This is both delightful, in a 1980s sort of way, and yet somewhat perplexing alley in the City of London.

The puzzle is why it’s still here – being barely a moment from the end of the road, so anyone using it as a short cut to get to the next road saves a mere 10-15 seconds on their journey. The building it sits beneath is a late 1980s affair, but the alley is, as many are in the City, considerably older.

It may have been called Angel Alley, as that shows up on Richard Blome’s map of 1754, and Noorthwick’s of 1772, but by the late 18th century it was known as either Hartshorn Court or Alley, probably after a tavern on the site, known as the Harts Horn.

The buildings on the site were demolished in the late 1980s and the current office block erected, with the alley preserved.

And what an odd alley it is.

In a way, it’s quite lovely, with a curious mix of a curved corner in the middle that hints of hidden depths and prevents you from seeing a simple straight path, but open entrances and street signs that indicate a public passageway.

The stonework is reminiscent of the era, being exceptionally expensive granite blocks, yet most of the alley is given over to crude fire escape exits and in one case, a totally sealed off doorway.

It’s almost as if a street underpass has been tarted up, but no one bothered to deal with the derelict shops that had long since closed. Except one though — as in the middle of this narrow alley, is a bookmaker.

There is a main entrance on the road, but they chose to spend a fair bit on an extra doorway hidden away in this alleyway, maybe as a convenient escape route for gamblers caught by their bosses, or wives when they should be at work.

It’s just a bit odd that a narrow alley that need not exist was not just preserved, but had quite a lot of money spent on the wall coverings.


Be the first to know what's on in London, and the latest news published on ianVisits.

You can unsubscribe at any time from my weekly emails.

Tagged with: ,

This website has been running now for over a decade, and while advertising revenue contributes to funding the website, it doesn't cover the costs. That is why I have set up a facility with DonorBox where you can contribute to the costs of the website and time invested in writing and research for the news articles.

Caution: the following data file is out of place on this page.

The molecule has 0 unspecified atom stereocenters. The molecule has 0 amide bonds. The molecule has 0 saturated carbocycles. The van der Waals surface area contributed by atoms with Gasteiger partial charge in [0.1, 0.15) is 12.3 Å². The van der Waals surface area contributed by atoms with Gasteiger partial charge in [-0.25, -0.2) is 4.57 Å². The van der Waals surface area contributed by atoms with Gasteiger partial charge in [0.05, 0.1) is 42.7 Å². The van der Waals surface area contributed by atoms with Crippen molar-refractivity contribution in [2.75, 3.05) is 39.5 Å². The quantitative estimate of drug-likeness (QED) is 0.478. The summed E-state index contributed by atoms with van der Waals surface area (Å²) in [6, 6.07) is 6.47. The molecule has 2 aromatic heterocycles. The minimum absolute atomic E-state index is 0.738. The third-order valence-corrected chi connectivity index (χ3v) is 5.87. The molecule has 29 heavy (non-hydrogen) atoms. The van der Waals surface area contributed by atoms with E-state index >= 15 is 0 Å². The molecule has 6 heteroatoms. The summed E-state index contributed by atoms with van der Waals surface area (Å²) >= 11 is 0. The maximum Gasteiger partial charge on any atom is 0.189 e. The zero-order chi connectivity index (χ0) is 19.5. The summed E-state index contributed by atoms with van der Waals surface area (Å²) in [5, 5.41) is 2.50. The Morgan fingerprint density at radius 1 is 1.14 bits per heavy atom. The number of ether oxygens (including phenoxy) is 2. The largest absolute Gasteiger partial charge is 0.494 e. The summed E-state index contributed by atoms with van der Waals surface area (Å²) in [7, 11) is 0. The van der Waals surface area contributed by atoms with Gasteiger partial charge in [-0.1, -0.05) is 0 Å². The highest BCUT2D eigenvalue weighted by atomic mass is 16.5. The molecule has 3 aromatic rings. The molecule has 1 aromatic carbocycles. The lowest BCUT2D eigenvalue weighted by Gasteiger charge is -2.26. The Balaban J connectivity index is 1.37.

It's very similar to the way The Guardian and many smaller websites are now seeking to generate an income in the face of rising costs and declining advertising.

Whether it's a one-off donation or a regular giver, every additional support goes a long way to covering the running costs of this website, and keeping you regularly topped up doses of Londony news and facts.

If you like what you read on here, then please support the website here.

Thank you

  1. Sarah Crofts says:

    I think I remember the previous version of this alleyway before the current building was built. I seem to recall that it was more like a corridor running through a building and it was even carpeted! In the late 1970s, I worked in an insurance company which had entrances on Leadenhall St and Fenchurch St and I think this alleyway was nearby.

  2. Geoff Michel says:

    That’s how I remember it from 1982 ish. The carpet was in pretty good condition.

    • Lisa says:

      My cousin works early hours and goes througb nearly every night there is the great escape being wistlex but no one thete – any one ever heard about this ??

  3. Mark says:

    I have heard exactly the same thing today and every time I walk through there.. someone whistling the great escape them and nobody is around. Sometimes in the day and late at night.. I’ve just taken a video and you can hear it..weird..

  4. Mark says:

    Just discovered the whistling is”sound art”…

Home >> News >> London's Alleys and Passages